Saturday, June 2, 2018

Interview With Kirk Jones


Kirk Jones, author of Die Empty and recently, Aetherchrist via Apex Book Company, got his start in the bizarro scene back in 2010. He was part of the second cohort of New Bizarro Authors along with Nicole Cushing, who also veered into the realm of horror. The shift has been relatively smooth for both authors, but because Jones cut his teeth and stayed with the genre for half a decade, many still identify him as a bizarro author. His 2018 release marks his first foray into the world of dark sci-fi and horror.

CHHR:When did you realize you wanted to be a writer?

I was around 13 when I decided I was going to pursue writing a bit more seriously. I was reading Stephen King’s Insomnia, and I really enjoyed the small community in which the protagonist was housed. I lived in a small town as well, so the idea that benign, supernatural forces could somehow help me escape from all of that was really compelling to me.

But the only escape I could find was through books. Creating fantasy or science fiction closer to my own life helped bridge the gap between the fantastic and the mundane for me. Beer helped too, of course.

CHHR: What does your writing schedule look like? 

Slow and steady.

One to two books a year. One book that takes 5-7 months. One book typically that takes about 3-4 months.

6-10 hours a week of writing during the summer and winter breaks. 3-6 hours a week during the semesters.

I usually write every other week day and take most weekends off. I do like to brainstorm on weekends when time permits.

CHHR: Do you have any interesting writing rituals? If so, what are they?

When I’m in the brainstorming phase, I like to stand in my kitchen at night and stare at the wall for a few hours with a mini recorder. Just creepily whispering my ideas into the mini recorder so I don’t wake my wife and kids. I do this once or twice a month when I’m coming up with new story ideas.

CHHR: Do you like writing short stories or novels?

Novels all the way.

How is the horror scene where you live?

In my immediate vicinity there’s not much going on. I live in a town with four surrounding colleges. So there’s a bit of a literary community, but horror, as well as other genres, is a bit marginalized in my opinion. There still seems to be a bit of a stigma associated with genre fiction in academia, which is unfortunate.

In a nearby town there’s a book store that promotes local authors, many of which are horror and sci-fi. I’m just beginning to get to know the folks there, so perhaps I’ll have a bit more of an optimistic answer a year from now.

CHHR: Do you use outlines or do you go with the flow?

I used to just come up with an idea and write. Then when I didn’t know which direction to go in, I’d brainstorm just enough to get another chapter out until I reached the end. This was a terrible practice for me.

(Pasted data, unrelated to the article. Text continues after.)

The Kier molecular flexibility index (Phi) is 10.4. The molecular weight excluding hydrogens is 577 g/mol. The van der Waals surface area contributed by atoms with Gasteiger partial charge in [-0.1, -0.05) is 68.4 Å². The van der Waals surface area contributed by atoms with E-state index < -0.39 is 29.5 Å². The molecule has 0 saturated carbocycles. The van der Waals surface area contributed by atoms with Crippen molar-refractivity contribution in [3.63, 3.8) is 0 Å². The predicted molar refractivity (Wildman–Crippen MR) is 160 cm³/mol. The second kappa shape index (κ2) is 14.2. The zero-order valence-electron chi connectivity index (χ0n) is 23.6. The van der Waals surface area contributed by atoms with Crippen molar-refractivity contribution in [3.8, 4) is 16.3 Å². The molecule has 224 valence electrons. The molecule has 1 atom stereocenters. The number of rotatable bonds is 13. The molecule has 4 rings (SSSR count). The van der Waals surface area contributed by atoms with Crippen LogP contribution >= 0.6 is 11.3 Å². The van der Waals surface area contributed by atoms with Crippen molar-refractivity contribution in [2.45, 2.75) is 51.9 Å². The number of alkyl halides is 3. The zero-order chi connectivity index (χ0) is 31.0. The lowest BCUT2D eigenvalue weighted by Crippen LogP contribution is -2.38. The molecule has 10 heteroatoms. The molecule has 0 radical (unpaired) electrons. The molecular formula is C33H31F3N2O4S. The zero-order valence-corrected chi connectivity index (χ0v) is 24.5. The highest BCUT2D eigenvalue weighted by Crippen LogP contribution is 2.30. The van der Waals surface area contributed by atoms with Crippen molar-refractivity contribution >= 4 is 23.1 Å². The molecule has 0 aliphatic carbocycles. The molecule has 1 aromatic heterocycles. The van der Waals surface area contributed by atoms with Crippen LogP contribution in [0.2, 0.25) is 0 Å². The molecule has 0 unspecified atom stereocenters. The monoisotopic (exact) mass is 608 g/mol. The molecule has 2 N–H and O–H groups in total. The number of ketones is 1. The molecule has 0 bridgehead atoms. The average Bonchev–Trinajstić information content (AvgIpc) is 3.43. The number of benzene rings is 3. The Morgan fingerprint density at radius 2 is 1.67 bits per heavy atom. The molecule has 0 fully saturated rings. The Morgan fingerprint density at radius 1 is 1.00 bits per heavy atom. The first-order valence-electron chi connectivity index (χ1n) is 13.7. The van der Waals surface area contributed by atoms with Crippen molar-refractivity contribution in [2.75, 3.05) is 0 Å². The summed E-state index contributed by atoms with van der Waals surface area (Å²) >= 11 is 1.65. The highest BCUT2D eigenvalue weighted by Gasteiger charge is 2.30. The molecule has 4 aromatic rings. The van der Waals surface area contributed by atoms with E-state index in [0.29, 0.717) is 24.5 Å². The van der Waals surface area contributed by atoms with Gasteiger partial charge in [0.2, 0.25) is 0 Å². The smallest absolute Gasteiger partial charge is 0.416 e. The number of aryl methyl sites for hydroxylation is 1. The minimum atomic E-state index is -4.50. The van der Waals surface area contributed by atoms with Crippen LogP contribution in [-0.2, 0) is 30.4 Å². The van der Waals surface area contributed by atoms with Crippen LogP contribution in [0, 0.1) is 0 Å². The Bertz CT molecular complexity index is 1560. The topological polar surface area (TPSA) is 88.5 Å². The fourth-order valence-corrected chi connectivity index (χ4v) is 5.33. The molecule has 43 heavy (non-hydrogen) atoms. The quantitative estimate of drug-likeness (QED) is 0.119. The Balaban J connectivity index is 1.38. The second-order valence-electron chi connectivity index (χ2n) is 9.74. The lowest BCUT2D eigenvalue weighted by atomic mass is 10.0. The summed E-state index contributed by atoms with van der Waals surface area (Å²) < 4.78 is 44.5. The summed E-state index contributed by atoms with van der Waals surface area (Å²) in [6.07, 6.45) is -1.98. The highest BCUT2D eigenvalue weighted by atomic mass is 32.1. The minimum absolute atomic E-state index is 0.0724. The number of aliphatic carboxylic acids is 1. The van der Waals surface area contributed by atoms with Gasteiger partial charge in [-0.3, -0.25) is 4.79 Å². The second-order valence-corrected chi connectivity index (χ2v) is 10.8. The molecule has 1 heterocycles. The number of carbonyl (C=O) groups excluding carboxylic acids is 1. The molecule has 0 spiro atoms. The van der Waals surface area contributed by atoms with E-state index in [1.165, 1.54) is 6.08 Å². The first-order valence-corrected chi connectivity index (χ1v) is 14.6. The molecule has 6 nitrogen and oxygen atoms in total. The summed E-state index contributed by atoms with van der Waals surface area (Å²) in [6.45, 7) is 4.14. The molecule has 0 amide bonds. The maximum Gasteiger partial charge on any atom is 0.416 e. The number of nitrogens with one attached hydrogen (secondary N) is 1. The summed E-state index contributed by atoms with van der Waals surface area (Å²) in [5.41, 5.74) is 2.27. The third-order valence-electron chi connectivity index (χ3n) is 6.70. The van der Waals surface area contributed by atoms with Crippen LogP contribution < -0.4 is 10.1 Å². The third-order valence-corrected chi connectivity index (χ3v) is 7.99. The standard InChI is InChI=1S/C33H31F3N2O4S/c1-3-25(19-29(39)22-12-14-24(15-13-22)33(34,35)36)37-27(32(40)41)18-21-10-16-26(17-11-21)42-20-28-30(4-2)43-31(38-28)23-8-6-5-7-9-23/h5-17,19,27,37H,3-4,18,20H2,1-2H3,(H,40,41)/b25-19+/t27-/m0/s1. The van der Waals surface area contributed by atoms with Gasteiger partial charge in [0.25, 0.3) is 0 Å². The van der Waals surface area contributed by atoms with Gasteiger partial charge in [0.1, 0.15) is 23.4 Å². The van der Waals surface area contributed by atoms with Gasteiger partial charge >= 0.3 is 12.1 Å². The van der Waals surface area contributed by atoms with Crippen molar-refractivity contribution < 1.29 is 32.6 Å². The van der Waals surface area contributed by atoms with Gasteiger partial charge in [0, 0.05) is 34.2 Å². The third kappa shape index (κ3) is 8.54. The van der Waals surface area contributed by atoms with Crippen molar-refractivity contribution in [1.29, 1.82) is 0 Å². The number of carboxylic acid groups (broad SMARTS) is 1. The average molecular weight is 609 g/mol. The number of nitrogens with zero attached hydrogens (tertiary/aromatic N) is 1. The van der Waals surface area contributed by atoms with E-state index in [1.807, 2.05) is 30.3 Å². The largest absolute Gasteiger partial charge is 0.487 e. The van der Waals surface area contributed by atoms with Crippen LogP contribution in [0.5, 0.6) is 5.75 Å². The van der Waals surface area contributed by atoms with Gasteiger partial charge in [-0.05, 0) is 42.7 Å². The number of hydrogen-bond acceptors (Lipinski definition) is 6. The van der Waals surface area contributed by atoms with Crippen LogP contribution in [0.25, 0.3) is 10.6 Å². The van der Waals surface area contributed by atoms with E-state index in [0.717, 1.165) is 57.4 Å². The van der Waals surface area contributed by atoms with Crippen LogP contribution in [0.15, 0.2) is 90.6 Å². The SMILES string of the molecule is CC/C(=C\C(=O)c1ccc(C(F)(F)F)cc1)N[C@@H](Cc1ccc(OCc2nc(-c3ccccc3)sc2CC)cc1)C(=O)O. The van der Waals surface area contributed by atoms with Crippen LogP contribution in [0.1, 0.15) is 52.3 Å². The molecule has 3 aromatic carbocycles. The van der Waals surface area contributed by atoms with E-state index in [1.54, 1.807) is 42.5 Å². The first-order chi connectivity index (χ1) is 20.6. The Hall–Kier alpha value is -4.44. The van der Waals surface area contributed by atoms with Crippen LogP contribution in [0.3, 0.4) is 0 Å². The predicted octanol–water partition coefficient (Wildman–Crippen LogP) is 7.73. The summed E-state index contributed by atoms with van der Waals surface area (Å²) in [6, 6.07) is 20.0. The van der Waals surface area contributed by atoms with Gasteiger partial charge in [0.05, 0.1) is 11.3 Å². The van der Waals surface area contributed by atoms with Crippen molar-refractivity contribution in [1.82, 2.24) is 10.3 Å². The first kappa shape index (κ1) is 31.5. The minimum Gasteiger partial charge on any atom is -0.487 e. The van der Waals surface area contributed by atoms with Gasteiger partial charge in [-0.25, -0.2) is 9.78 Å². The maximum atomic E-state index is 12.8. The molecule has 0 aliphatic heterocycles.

A lot of my bad writing practices stem from superstition. I was always afraid that if I wrote a full outline with a complete ending, I’d never finish the story. This belief was grounded in experience. There were several stories I never finished because I already had a conclusion in mind.

In retrospect, I think the real reason I never finished those stories was because I simply lost interest.

Now I outline meticulously. I have a vague outline that gets me started.

Then I get detailed chapter-by-chapter outlines.

Then I do preliminary writing for each chapter, fleshing out dialogue and scenery.

Then I put that preliminary writing on one monitor, and write from that on another monitor.

So a lot of stages in my writing these days.

CHHR: How did publishing your first book or short story change your writing process?

It hurt it quite a bit, actually. I became more concerned with writing to get published than I did with writing what I truly enjoyed. I chained myself to the genre I got my start in, bizarro, and had a hard time thinking outside of the parameters of that genre. My understanding of that genre was admittedly superficial as well, so not only did I try to stick to the conventions of bizarro, I stuck to conventions that were growing cliché. Bizarro was growing and I was stagnating in an early, superficial understanding of the genre.

I took my knocks hard back then, but I’m glad to have learned from it and am forever grateful that I got the opportunity I did. Because the experiences I had would have happened to me regardless of the genre I got my start in.

Bizarro was the best place possible to cut my teeth. Because bizarro is such a broad genre, and elements of it can be added to any other genre, people in the movement strike me as more accepting of various writing styles and topics. You don’t always find people in other genres who are as receptive to bizarro, however.

CHHR: What do you think makes a good horror story?